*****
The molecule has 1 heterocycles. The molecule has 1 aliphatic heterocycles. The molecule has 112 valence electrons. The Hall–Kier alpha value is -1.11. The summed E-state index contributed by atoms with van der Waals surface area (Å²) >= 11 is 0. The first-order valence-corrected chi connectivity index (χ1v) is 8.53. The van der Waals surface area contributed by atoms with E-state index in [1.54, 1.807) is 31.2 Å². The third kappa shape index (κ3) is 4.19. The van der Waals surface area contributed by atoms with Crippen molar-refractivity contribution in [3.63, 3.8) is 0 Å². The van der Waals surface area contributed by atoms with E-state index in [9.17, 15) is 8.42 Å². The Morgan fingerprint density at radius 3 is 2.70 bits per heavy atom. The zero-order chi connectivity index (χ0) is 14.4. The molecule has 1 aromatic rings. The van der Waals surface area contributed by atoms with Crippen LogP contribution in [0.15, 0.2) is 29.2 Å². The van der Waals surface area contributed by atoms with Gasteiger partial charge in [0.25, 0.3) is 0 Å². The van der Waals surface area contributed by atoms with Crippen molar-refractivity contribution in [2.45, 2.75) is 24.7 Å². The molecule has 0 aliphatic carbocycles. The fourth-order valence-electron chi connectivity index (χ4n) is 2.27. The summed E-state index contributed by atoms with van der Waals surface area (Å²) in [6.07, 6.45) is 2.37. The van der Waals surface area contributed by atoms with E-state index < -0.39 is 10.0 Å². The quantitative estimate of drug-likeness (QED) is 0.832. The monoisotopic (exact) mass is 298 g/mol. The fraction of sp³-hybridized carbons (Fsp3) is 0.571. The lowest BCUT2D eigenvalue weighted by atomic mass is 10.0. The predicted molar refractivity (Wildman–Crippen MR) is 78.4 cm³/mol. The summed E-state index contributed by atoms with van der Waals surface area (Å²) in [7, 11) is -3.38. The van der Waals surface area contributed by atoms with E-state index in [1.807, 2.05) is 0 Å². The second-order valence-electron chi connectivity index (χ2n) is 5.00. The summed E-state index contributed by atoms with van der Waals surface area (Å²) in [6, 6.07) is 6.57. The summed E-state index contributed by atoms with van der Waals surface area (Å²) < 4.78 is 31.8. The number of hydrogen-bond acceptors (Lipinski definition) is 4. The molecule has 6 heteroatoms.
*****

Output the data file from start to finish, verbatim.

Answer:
The molecule has 1 heterocycles. The molecule has 1 aliphatic heterocycles. The molecule has 112 valence electrons. The Hall–Kier alpha value is -1.11. The summed E-state index contributed by atoms with van der Waals surface area (Å²) >= 11 is 0. The first-order valence-corrected chi connectivity index (χ1v) is 8.53. The van der Waals surface area contributed by atoms with E-state index in [1.54, 1.807) is 31.2 Å². The third kappa shape index (κ3) is 4.19. The van der Waals surface area contributed by atoms with Crippen molar-refractivity contribution in [3.63, 3.8) is 0 Å². The van der Waals surface area contributed by atoms with E-state index in [9.17, 15) is 8.42 Å². The Morgan fingerprint density at radius 3 is 2.70 bits per heavy atom. The zero-order chi connectivity index (χ0) is 14.4. The molecule has 1 aromatic rings. The van der Waals surface area contributed by atoms with Crippen LogP contribution in [0.15, 0.2) is 29.2 Å². The van der Waals surface area contributed by atoms with Gasteiger partial charge in [0.25, 0.3) is 0 Å². The van der Waals surface area contributed by atoms with Crippen molar-refractivity contribution in [2.45, 2.75) is 24.7 Å². The molecule has 0 aliphatic carbocycles. The fourth-order valence-electron chi connectivity index (χ4n) is 2.27. The summed E-state index contributed by atoms with van der Waals surface area (Å²) in [6.07, 6.45) is 2.37. The van der Waals surface area contributed by atoms with E-state index < -0.39 is 10.0 Å². The quantitative estimate of drug-likeness (QED) is 0.832. The monoisotopic (exact) mass is 298 g/mol. The fraction of sp³-hybridized carbons (Fsp3) is 0.571. The lowest BCUT2D eigenvalue weighted by atomic mass is 10.0. The predicted molar refractivity (Wildman–Crippen MR) is 78.4 cm³/mol. The summed E-state index contributed by atoms with van der Waals surface area (Å²) in [7, 11) is -3.38. The van der Waals surface area contributed by atoms with E-state index in [1.807, 2.05) is 0 Å². The second-order valence-electron chi connectivity index (χ2n) is 5.00. The summed E-state index contributed by atoms with van der Waals surface area (Å²) in [6, 6.07) is 6.57. The summed E-state index contributed by atoms with van der Waals surface area (Å²) < 4.78 is 31.8. The number of hydrogen-bond acceptors (Lipinski definition) is 4. The molecule has 6 heteroatoms.